China is Australia’s biggest trading partner, representing 28% of Australia’s export market. While trade and investment relationships have been strong for many years, the enactment of the China Australia Free Trade Agreement in 2015 has boosted trade relations even further.
The Chinese market remains, therefore, a huge opportunity for Australian business looking to export goods and services overseas.
But while China’s economy continues to grow, this growth has started to slow, due to the economy becoming more advanced and investment-led growth giving way to a more consumer-oriented economy.
There are also fears that China’s economic growth will be further impacted by recent political events, such as Brexit and the current trade conflict between US and China, with the US imposing tariffs totaling over $250 billion.
That being said, per capita income is predicted to continue to increase rapidly, exceeding US$12,000 by 2022. Exporters can further mitigate risk by capitalising on these 5 major trends in Australian exports to China.
An ageing demographic
As the birth rate and population continues to fall, and life expectancy continues to rise, China’s population is ageing rapidly. According to Austrade, by 2020, there will be 248 million Chinese people aged 60 years and over – around 10 times the current population of Australia.
These citizens require accommodation, medical care, health products and qualified carers – much of which Australia can potentially help provide. Austrade has particularly highlighted aged-care training as a big opportunity for Australia, noting the huge shortage of aged-care workers in several provinces in China. Sichuan, for example, has a shortfall 800,000 aged-care workers.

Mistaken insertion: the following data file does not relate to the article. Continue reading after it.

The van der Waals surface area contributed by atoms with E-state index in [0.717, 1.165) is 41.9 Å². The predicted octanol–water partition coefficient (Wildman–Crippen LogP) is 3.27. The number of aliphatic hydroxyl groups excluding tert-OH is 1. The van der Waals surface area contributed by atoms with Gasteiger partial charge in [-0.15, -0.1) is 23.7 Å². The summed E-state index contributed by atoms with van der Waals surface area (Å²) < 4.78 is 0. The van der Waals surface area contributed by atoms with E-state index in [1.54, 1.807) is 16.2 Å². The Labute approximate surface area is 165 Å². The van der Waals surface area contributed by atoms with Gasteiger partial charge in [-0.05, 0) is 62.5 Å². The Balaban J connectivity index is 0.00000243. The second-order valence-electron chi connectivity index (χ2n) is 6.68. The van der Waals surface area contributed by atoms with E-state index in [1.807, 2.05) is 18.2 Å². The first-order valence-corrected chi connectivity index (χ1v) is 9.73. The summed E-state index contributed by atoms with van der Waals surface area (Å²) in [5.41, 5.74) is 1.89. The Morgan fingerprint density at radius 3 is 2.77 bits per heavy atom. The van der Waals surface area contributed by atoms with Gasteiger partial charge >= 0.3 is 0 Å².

High demand for premium products
In 2001, China was the world’s 12th largest buyer of imported foods. By 2016, they had leapt to second place, after the US, with total imports exceeding A$130 billion. As China’s middle- and upper-classes continue to grow, the demand for premium products is only expected to increase.
China, for example, is Australia’s top market for wine exports, accounting for 33% of total Australian wine export value. Australian wine is also very well regarded in China, with only France exporting more wine into the country.
When it comes to food, quality, safety, freshness and taste are paramount, with sophisticated cold chains and a sharp increase of flights between Australia and China meaning Chinese consumers can purchase fresh Australian produce almost on-demand. According to data from Austrade, seafood exports, for example, grew by 320% between 2016 and 2017. Other agrifood sectors, such as fruit and vegetables, meat and livestock, and dairy have also enjoyed double-digit growth over the same period.
As disposable incomes continue to rise, expect to see this penchant for premium products only increase.
An increasing focus on health and wellness
While Westerns tend to use conventional medicine to treat illness, Chinese consumers tend to use natural remedies and complementary medicines (such as acupuncture). They are also more likely to take preventative measures, such as eating healthy foods and exercising.